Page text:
High Needs baby, fussy baby, intense, and demanding. They will feed frequently and refuse to be put down. Here’s what it means to have a high-needs baby and four tips for how to cope.
Before your child was born, you knew that raising a child would be challenging. You were ready for not sleeping at night and breastfeeding multiple times per day.
However, not for a single second did you imagine that you would be spending every waking moment trying to soothe her.
There are hours and hours of not sleeping, followed by hours and hours of fussiness. She’s extremely sensitive, a terrible sleeper, needs to be parented through every step of everything, and when she doesn’t get what she wants, she’ll go into a tantrum.
You tried everything, from rocking and bouncing to shushing and white noise. Nothing works!
Are you doing something wrong? Why are some babies sitting quietly in strollers and falling asleep easily while yours is the complete opposite?
What you may be dealing with is a high-needs baby.
And you’re not the only one.
Parents around the globe have experienced the same issues.
Here’s what it means to have a high-needs baby and four tips for making it better.
What is a high-needs baby?
A high-needs baby is a term coined by Drs. William and Martha Sears. It’s used to describe fussy babies that involve more than just uncontrollable crying and include exhibiting a personality/temperament where they need more attention and interaction than other babies.
The term doesn’t indicate a negative thing, but a positive, describing babies who aren’t sick or difficult but highly alert and requiring more attention.
Drs. Willian and Martha Sears describe 12 attributes of “high needs” babies, some of those traits including:
- Intense. These babies invest more energy into any activity they do.
- Hyperactive. The muscles and minds of high-needs children rarely relax.
- Draining. High-needs babies drain a great deal of energy from their tired parents.
- Feeds frequently. High-needs babies are often comforted by feeding.
- Demanding. High need babies don’t just want to be fed and held; they demand to be, and they’ll tell you loudly.
- Can’t be put down. High-needs babies crave touch. They want skin-to-skin contact in your arms, at your breasts, in your bed.
- Super-sensitive. High-needs babies are fans of a secure and known environment, and they become upset when they’re in an unknown environment.
How do I cope with a high-needs baby?
Implement a nap and bedtime routine
A nap and bedtime routine can make kids feel safe when they know what to expect. Routines and rules help bring structure to the home and make life more predictable.
When your child follows a consistent bedtime routine, she knows what to expect and is aware of her boundaries. When you bathe her, dim the lights, and start reading her a book, she knows it’s time to get ready to sleep.
But how many hours should your little one sleep at night? How many naps per day does she need?
The best bedtime and naptime for your child depends on her age. For example, newborns need around 15 to 18 hours of sleep, while eight months old need around 12 to 15 hours of sleep. Read this bedtime chart by age for babies and toddlers for more info.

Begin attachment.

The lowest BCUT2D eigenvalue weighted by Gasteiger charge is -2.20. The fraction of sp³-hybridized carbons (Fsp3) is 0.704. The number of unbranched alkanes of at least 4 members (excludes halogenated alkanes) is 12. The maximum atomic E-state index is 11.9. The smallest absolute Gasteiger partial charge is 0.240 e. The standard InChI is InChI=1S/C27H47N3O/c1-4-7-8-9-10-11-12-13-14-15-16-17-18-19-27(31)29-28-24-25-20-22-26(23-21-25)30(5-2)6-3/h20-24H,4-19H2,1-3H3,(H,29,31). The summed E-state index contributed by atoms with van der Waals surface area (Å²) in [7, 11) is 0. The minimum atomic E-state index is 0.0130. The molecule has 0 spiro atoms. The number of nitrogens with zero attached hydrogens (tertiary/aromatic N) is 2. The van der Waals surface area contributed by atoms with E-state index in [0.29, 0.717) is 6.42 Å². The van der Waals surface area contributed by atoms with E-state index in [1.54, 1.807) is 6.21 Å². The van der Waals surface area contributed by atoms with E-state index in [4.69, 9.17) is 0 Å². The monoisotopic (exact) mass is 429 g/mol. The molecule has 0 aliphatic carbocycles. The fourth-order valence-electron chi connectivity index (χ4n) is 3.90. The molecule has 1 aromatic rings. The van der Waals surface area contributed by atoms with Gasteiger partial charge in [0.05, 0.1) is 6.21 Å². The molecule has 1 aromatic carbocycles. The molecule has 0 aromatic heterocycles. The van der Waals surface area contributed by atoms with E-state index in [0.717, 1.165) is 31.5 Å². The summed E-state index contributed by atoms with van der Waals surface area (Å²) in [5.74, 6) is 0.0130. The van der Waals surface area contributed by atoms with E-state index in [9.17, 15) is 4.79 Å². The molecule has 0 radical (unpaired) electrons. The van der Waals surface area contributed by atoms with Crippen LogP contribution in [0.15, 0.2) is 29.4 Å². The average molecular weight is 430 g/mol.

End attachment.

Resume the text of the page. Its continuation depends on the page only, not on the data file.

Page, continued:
Many parents have found sleep training to be an effective technique for teaching their babies how to self-soothe and sleep independently.
In essence, it’s about changing the sleep associations your child has to fall asleep; for example, nursing to sleep.
This can lead to sleeping longer stretches at night, sleeping more soundly, and having better behavior overall during awake times.
You can try introducing a gentler technique that involves gradually teaching your baby how to sleep independently. There are periods of comforting and periods of distancing.
The core of the gentle sleep training technique is to move so slowly that your child has time to adapt to each change in her sleep routine.
Hiring a sleep consultant can be a practical and cost-effective solution to your problems as sleep training services are HSA and FSA eligible.
High-needs children need constant excitement and stimulation. Unfortunately, the confines of your home may not be stimulating enough for them.
One way of getting your child more stimulated is by putting her in a stroller and simply going outside for some fresh air.
The change in light, air, and temperature, and the introduction of new sights, sounds, and smells are likely to get both you and your child in a better mood.
Take your baby out and try to be around other parents, preferably with parents who have similar kids.
The kids will get to play with each other, while you will get peace of mind knowing you’re not the only one with a high-needs baby.
Come to terms
At the end of the day, the most helpful thing you can do is come to terms with the fact that your baby is not the easygoing baby you thought you would have. Embrace your baby’s sensitivity, passion, and intensity, knowing that these traits will serve her well when she grows up.
Finally, here’s one great quote by Dr. Sears:
“To your baby, you are the best mother.”